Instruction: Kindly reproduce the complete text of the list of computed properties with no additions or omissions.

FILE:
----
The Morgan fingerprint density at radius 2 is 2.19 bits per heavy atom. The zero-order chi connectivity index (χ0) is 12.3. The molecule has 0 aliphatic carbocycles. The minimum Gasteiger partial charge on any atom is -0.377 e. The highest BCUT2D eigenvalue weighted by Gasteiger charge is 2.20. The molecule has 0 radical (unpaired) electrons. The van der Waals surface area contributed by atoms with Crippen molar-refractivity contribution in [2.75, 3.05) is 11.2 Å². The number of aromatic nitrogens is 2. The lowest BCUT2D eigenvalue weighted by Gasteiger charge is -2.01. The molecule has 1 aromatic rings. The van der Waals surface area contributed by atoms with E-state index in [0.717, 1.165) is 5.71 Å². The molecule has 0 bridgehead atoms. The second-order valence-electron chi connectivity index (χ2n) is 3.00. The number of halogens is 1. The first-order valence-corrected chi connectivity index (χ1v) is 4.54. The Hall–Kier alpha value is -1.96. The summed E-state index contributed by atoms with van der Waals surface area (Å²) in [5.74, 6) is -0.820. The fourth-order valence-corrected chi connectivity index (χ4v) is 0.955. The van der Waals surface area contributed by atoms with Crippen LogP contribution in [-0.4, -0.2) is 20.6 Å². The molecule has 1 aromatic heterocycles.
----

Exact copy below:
The Morgan fingerprint density at radius 2 is 2.19 bits per heavy atom. The zero-order chi connectivity index (χ0) is 12.3. The molecule has 0 aliphatic carbocycles. The minimum Gasteiger partial charge on any atom is -0.377 e. The highest BCUT2D eigenvalue weighted by Gasteiger charge is 2.20. The molecule has 0 radical (unpaired) electrons. The van der Waals surface area contributed by atoms with Crippen molar-refractivity contribution in [2.75, 3.05) is 11.2 Å². The number of aromatic nitrogens is 2. The lowest BCUT2D eigenvalue weighted by Gasteiger charge is -2.01. The molecule has 1 aromatic rings. The van der Waals surface area contributed by atoms with E-state index in [0.717, 1.165) is 5.71 Å². The molecule has 0 bridgehead atoms. The second-order valence-electron chi connectivity index (χ2n) is 3.00. The number of halogens is 1. The first-order valence-corrected chi connectivity index (χ1v) is 4.54. The Hall–Kier alpha value is -1.96. The summed E-state index contributed by atoms with van der Waals surface area (Å²) in [5.74, 6) is -0.820. The fourth-order valence-corrected chi connectivity index (χ4v) is 0.955. The van der Waals surface area contributed by atoms with Crippen LogP contribution in [-0.4, -0.2) is 20.6 Å². The molecule has 1 aromatic heterocycles.